What a year it has been for Malayalam cinema. They have successfully touched on each and every genre and come out on top more often than not. Probably it has been that kind of year where I have watched more Malayalam films as compared to any other language this year. And so each time there is a Malayalam film releasing on OTT then I am curious. So when the Malayalam film Kaaval was scheduled to release on Netflix post its theatrical run, naturally I was excited. Does it maintain the high standards that are now synonymous with Malayalam films, stay tuned.
Story & Screenplay
Kaaval follows the story of two friends who are inseparable until a family tragedy separates them for good. The story is typical, dull and outdated which is so unlike Malayalam cinema. The screenplay does not exude any confidence either. It is the same old plot recycled in a new bottle. For starters, this is a commercial film which didn’t sink in too well. Secondly, the film is far too long, a crisper edit would have been a better draw. And the film just doesn’t have too many engaging sequences. To give you a perspective, the initial buildup was such that I had to fast forward some parts and still I could follow what was going on. The drama is just so predictable that it becomes difficult to like the proceedings. The writers did try to introduce an element of mystery at the backend but it was so half hearted that you could guess is from a mile away. I had read somewhere that this was a homage to the 80s(no not Satyameva Jayate 2). But when you have excellent stories to tell, naturally this one will fall short of expectations. And I find it to be a bit unfair if I am bored in a film. Here it was just that unfortunately.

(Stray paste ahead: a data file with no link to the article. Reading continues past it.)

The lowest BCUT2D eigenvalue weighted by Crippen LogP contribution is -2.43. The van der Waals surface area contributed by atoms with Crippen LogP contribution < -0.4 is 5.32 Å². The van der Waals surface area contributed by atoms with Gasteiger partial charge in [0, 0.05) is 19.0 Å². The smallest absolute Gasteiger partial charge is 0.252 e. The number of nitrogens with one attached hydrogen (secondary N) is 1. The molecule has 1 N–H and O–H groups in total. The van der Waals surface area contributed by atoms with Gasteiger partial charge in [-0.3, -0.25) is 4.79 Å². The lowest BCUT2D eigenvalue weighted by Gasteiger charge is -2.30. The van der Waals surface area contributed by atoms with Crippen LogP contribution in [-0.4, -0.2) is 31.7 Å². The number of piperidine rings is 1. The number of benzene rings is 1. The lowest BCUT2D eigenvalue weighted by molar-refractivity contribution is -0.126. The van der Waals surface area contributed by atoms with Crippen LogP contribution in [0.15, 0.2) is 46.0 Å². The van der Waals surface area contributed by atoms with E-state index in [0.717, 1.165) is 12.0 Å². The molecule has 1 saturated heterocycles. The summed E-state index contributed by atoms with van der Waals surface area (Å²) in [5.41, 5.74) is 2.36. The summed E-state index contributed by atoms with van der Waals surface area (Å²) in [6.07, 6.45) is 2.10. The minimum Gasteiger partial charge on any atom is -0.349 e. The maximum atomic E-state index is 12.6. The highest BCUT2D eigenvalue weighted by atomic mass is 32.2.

Dialogues, Music & Direction
The dialogues are typical here with almost none of them leaving an impact. The music is average, so is the BGM. The cinematography is decent at quite a few places. Director Nithin Renja Panicker just misses the mark here. The story was so outdated that all other departments were really playing catch up to be honest.
The performances are plain average and I wouldn’t want to single out anyone but it was a collective failure here. Only Suresh Gopi manages to impress in a few scenes there. The larger than life kind of role doesn’t really suit him or does justice to the brilliant actor that he is. But he does salvage a few scenes here and there but again nothing much to shout about.
In a crowded year for some amazing Malayalam films, Kaaval turns out to be the weakest link. Available on Netflix.